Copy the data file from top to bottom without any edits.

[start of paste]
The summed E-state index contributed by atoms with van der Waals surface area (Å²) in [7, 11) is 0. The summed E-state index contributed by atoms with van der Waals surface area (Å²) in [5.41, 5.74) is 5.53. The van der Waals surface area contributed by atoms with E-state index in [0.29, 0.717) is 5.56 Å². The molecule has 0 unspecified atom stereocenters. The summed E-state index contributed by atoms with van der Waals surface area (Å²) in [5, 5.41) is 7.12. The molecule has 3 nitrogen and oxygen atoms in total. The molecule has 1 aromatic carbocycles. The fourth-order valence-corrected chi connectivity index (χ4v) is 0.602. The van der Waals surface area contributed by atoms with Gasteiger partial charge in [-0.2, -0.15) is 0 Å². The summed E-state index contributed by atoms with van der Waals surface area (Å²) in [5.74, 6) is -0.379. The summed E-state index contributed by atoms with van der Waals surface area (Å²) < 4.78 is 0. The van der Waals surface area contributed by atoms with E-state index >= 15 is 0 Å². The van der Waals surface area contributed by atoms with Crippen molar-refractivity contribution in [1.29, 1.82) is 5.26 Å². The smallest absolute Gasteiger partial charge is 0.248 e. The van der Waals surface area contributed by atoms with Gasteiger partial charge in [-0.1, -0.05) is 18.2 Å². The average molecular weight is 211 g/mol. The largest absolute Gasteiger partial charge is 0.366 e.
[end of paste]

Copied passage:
The summed E-state index contributed by atoms with van der Waals surface area (Å²) in [7, 11) is 0. The summed E-state index contributed by atoms with van der Waals surface area (Å²) in [5.41, 5.74) is 5.53. The van der Waals surface area contributed by atoms with E-state index in [0.29, 0.717) is 5.56 Å². The molecule has 0 unspecified atom stereocenters. The summed E-state index contributed by atoms with van der Waals surface area (Å²) in [5, 5.41) is 7.12. The molecule has 3 nitrogen and oxygen atoms in total. The molecule has 1 aromatic carbocycles. The fourth-order valence-corrected chi connectivity index (χ4v) is 0.602. The van der Waals surface area contributed by atoms with Gasteiger partial charge in [-0.2, -0.15) is 0 Å². The summed E-state index contributed by atoms with van der Waals surface area (Å²) in [5.74, 6) is -0.379. The summed E-state index contributed by atoms with van der Waals surface area (Å²) < 4.78 is 0. The van der Waals surface area contributed by atoms with E-state index >= 15 is 0 Å². The van der Waals surface area contributed by atoms with Crippen molar-refractivity contribution in [1.29, 1.82) is 5.26 Å². The smallest absolute Gasteiger partial charge is 0.248 e. The van der Waals surface area contributed by atoms with Gasteiger partial charge in [-0.1, -0.05) is 18.2 Å². The average molecular weight is 211 g/mol. The largest absolute Gasteiger partial charge is 0.366 e.